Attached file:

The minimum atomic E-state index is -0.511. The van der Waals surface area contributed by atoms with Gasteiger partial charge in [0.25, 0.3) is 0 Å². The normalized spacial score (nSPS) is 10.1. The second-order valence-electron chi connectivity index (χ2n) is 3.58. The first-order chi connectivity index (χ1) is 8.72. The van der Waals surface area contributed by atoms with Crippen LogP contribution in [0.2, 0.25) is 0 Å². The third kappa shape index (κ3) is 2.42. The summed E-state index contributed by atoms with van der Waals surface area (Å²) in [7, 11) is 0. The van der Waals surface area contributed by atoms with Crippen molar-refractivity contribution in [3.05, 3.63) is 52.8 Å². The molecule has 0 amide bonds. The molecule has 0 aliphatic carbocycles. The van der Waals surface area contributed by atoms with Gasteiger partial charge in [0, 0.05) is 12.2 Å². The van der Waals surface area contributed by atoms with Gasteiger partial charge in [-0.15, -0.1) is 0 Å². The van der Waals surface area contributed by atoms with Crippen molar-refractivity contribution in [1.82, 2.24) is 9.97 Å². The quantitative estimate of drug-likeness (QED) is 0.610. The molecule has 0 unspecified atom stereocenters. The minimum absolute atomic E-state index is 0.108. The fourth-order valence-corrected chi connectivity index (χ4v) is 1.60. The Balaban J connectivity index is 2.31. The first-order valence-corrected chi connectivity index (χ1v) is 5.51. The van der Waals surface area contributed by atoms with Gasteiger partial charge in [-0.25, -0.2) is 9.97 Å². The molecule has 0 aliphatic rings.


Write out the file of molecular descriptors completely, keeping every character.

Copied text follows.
The minimum atomic E-state index is -0.511. The van der Waals surface area contributed by atoms with Gasteiger partial charge in [0.25, 0.3) is 0 Å². The normalized spacial score (nSPS) is 10.1. The second-order valence-electron chi connectivity index (χ2n) is 3.58. The first-order chi connectivity index (χ1) is 8.72. The van der Waals surface area contributed by atoms with Crippen LogP contribution in [0.2, 0.25) is 0 Å². The third kappa shape index (κ3) is 2.42. The summed E-state index contributed by atoms with van der Waals surface area (Å²) in [7, 11) is 0. The van der Waals surface area contributed by atoms with Crippen molar-refractivity contribution in [3.05, 3.63) is 52.8 Å². The molecule has 0 amide bonds. The molecule has 0 aliphatic carbocycles. The van der Waals surface area contributed by atoms with Gasteiger partial charge in [0, 0.05) is 12.2 Å². The van der Waals surface area contributed by atoms with Gasteiger partial charge in [-0.15, -0.1) is 0 Å². The van der Waals surface area contributed by atoms with Crippen molar-refractivity contribution in [1.82, 2.24) is 9.97 Å². The quantitative estimate of drug-likeness (QED) is 0.610. The molecule has 0 unspecified atom stereocenters. The minimum absolute atomic E-state index is 0.108. The fourth-order valence-corrected chi connectivity index (χ4v) is 1.60. The Balaban J connectivity index is 2.31. The first-order valence-corrected chi connectivity index (χ1v) is 5.51. The van der Waals surface area contributed by atoms with Gasteiger partial charge in [-0.25, -0.2) is 9.97 Å². The molecule has 0 aliphatic rings.